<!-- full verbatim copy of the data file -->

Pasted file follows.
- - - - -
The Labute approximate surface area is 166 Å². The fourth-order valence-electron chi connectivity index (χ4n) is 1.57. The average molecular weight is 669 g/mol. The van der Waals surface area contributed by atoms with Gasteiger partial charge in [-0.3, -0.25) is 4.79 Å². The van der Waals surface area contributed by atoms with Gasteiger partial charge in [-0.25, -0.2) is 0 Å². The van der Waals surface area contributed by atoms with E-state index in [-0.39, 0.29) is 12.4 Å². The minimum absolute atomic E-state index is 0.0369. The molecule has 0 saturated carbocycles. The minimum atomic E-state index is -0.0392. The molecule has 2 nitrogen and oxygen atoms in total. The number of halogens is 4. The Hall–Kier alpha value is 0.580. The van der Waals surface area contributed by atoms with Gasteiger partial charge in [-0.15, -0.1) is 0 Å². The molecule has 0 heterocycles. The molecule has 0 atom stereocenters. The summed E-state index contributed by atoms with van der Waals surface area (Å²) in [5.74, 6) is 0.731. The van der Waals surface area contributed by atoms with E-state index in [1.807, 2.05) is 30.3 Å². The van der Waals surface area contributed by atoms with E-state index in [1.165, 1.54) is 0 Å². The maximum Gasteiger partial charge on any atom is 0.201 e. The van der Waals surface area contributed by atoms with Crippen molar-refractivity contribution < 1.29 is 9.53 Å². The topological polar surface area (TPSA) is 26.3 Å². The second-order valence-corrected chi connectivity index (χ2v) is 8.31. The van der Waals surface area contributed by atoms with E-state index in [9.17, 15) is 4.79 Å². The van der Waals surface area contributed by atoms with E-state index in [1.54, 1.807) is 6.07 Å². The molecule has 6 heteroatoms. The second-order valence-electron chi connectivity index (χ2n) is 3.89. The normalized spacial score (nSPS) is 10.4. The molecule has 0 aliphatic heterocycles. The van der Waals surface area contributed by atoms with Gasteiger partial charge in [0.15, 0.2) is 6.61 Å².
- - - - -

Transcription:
The Labute approximate surface area is 166 Å². The fourth-order valence-electron chi connectivity index (χ4n) is 1.57. The average molecular weight is 669 g/mol. The van der Waals surface area contributed by atoms with Gasteiger partial charge in [-0.3, -0.25) is 4.79 Å². The van der Waals surface area contributed by atoms with Gasteiger partial charge in [-0.25, -0.2) is 0 Å². The van der Waals surface area contributed by atoms with E-state index in [-0.39, 0.29) is 12.4 Å². The minimum absolute atomic E-state index is 0.0369. The molecule has 0 saturated carbocycles. The minimum atomic E-state index is -0.0392. The molecule has 2 nitrogen and oxygen atoms in total. The number of halogens is 4. The Hall–Kier alpha value is 0.580. The van der Waals surface area contributed by atoms with Gasteiger partial charge in [-0.15, -0.1) is 0 Å². The molecule has 0 heterocycles. The molecule has 0 atom stereocenters. The summed E-state index contributed by atoms with van der Waals surface area (Å²) in [5.74, 6) is 0.731. The van der Waals surface area contributed by atoms with E-state index in [1.807, 2.05) is 30.3 Å². The van der Waals surface area contributed by atoms with E-state index in [1.165, 1.54) is 0 Å². The maximum Gasteiger partial charge on any atom is 0.201 e. The van der Waals surface area contributed by atoms with Crippen molar-refractivity contribution < 1.29 is 9.53 Å². The topological polar surface area (TPSA) is 26.3 Å². The second-order valence-corrected chi connectivity index (χ2v) is 8.31. The van der Waals surface area contributed by atoms with E-state index in [9.17, 15) is 4.79 Å². The van der Waals surface area contributed by atoms with E-state index in [1.54, 1.807) is 6.07 Å². The molecule has 6 heteroatoms. The second-order valence-electron chi connectivity index (χ2n) is 3.89. The normalized spacial score (nSPS) is 10.4. The molecule has 0 aliphatic heterocycles. The van der Waals surface area contributed by atoms with Gasteiger partial charge in [0.15, 0.2) is 6.61 Å².